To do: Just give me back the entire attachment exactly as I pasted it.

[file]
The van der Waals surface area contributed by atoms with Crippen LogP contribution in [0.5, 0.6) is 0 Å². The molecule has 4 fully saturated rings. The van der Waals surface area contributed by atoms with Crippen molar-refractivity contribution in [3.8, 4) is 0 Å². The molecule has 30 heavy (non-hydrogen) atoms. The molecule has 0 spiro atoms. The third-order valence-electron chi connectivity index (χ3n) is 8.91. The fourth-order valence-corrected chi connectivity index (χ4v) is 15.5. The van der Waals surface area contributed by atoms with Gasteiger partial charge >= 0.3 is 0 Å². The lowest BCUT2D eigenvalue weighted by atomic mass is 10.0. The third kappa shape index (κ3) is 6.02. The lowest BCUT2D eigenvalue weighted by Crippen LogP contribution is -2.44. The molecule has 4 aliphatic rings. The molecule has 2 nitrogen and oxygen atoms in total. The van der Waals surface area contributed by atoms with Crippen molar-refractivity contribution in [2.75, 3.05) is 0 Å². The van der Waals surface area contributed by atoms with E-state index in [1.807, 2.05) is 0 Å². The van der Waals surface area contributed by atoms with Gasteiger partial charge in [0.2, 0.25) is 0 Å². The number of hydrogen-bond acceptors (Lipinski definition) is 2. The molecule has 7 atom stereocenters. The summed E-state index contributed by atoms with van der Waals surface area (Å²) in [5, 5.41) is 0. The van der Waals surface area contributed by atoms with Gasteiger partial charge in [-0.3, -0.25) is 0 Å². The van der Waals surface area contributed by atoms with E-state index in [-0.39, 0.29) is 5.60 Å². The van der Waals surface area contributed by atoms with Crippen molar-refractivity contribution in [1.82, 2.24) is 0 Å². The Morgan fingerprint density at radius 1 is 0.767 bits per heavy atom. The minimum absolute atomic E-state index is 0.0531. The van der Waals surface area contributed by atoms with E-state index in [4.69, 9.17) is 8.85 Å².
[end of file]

The van der Waals surface area contributed by atoms with Crippen LogP contribution in [0.5, 0.6) is 0 Å². The molecule has 4 fully saturated rings. The van der Waals surface area contributed by atoms with Crippen molar-refractivity contribution in [3.8, 4) is 0 Å². The molecule has 30 heavy (non-hydrogen) atoms. The molecule has 0 spiro atoms. The third-order valence-electron chi connectivity index (χ3n) is 8.91. The fourth-order valence-corrected chi connectivity index (χ4v) is 15.5. The van der Waals surface area contributed by atoms with Gasteiger partial charge >= 0.3 is 0 Å². The lowest BCUT2D eigenvalue weighted by atomic mass is 10.0. The third kappa shape index (κ3) is 6.02. The lowest BCUT2D eigenvalue weighted by Crippen LogP contribution is -2.44. The molecule has 4 aliphatic rings. The molecule has 2 nitrogen and oxygen atoms in total. The van der Waals surface area contributed by atoms with Crippen molar-refractivity contribution in [2.75, 3.05) is 0 Å². The van der Waals surface area contributed by atoms with E-state index in [1.807, 2.05) is 0 Å². The van der Waals surface area contributed by atoms with Gasteiger partial charge in [0.2, 0.25) is 0 Å². The number of hydrogen-bond acceptors (Lipinski definition) is 2. The molecule has 7 atom stereocenters. The summed E-state index contributed by atoms with van der Waals surface area (Å²) in [5, 5.41) is 0. The van der Waals surface area contributed by atoms with Gasteiger partial charge in [-0.3, -0.25) is 0 Å². The van der Waals surface area contributed by atoms with E-state index in [-0.39, 0.29) is 5.60 Å². The van der Waals surface area contributed by atoms with Crippen molar-refractivity contribution in [1.82, 2.24) is 0 Å². The Morgan fingerprint density at radius 1 is 0.767 bits per heavy atom. The minimum absolute atomic E-state index is 0.0531. The van der Waals surface area contributed by atoms with E-state index in [4.69, 9.17) is 8.85 Å².